Speaking of Strange Attractors, I’m doing a really cool signing event at Bergen Street Comics here in Brooklyn next Wednesday, June 26. Bergen Street is one of the coolest comics shops I’ve ever been to – I’ve been shopping there for years, and I’m honored they asked me to do an event there.  The specifics are here, but in a nutshell, I’ll be having a conversation with the very talented Ales Kot about his new graphic novel Change, while he asks me questions about Strange Attractors.  Ales is a really sharp guy, so I expect the discussion will go to some cool places.  There will also be free drinks, and tons of awesome stuff for sale – it’s a comic shop, after all.  (Among other things, the first issue of my Red Lanterns run hits stands that day, but they’ll also have plenty of Strange Attractors, Swamp Thing and other books around from both Ales and myself.)  Here’s the sweet poster for the event:

Groovy, right?

Groovy, right?

See you soon!

Wow, this has been a long time coming.  I’ve been working on Strange Attractors – my story about New York City, complexity theory and the people affected when they interact – since at least January 2006, and my guess is that I had the seed of the idea back in 2005.  Of course, the most intense period of work was from roughly fall 2010 through fall 2012 while the story was being drawn, but still, that’s a long road for any book.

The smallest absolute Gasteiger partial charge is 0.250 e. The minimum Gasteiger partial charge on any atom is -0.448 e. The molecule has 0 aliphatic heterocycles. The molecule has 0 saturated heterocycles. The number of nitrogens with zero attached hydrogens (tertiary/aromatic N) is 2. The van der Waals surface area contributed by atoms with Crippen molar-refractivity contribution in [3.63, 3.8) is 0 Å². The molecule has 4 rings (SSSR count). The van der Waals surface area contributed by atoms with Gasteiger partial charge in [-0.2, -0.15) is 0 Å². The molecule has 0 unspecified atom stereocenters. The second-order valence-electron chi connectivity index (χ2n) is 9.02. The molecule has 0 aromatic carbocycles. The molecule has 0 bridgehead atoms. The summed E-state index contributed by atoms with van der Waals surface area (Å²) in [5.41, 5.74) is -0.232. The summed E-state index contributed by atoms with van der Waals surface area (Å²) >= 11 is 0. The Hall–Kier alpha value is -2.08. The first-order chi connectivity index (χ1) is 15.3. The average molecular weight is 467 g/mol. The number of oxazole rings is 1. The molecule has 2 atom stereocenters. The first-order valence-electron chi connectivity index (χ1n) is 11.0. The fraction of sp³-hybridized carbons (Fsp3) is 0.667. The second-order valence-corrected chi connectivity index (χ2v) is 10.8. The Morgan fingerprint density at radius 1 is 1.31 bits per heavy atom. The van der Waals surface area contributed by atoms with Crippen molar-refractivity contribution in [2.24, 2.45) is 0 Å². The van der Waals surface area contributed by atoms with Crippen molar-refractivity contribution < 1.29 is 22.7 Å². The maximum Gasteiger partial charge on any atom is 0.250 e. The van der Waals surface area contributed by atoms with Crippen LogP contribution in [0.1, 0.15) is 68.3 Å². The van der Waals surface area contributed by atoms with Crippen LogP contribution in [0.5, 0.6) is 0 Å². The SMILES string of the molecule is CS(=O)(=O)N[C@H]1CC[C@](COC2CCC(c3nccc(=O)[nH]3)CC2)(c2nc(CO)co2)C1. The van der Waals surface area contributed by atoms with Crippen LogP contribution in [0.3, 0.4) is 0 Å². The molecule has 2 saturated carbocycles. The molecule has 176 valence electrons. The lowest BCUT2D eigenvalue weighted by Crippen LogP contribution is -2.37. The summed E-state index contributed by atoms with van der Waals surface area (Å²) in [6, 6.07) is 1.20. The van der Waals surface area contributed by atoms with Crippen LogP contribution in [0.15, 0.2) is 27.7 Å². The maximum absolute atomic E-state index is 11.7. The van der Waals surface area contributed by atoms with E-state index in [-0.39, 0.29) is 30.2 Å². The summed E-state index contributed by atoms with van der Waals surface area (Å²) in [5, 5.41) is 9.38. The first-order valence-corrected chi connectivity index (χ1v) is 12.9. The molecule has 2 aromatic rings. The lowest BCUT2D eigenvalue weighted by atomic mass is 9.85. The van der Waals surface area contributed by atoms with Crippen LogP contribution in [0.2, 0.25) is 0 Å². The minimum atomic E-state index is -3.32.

It hits comic store shelves today, and will be available at bookstores and via Amazon in a few weeks.  I’ve been doing a ton of press for it, so I’m a bit talked out about the premise, but in a nutshell, it’s a real-world thriller with some sci-fi touches, about two genius complexity mathematicians who are able to use extremely high-level applications of the Butterfly Effect to (more or less) make New York City do whatever they want.  One of the reviews that hit today called it “equal parts Ex Machine, Sandman and Planetary,” and that’s a comparison I can certainly live with.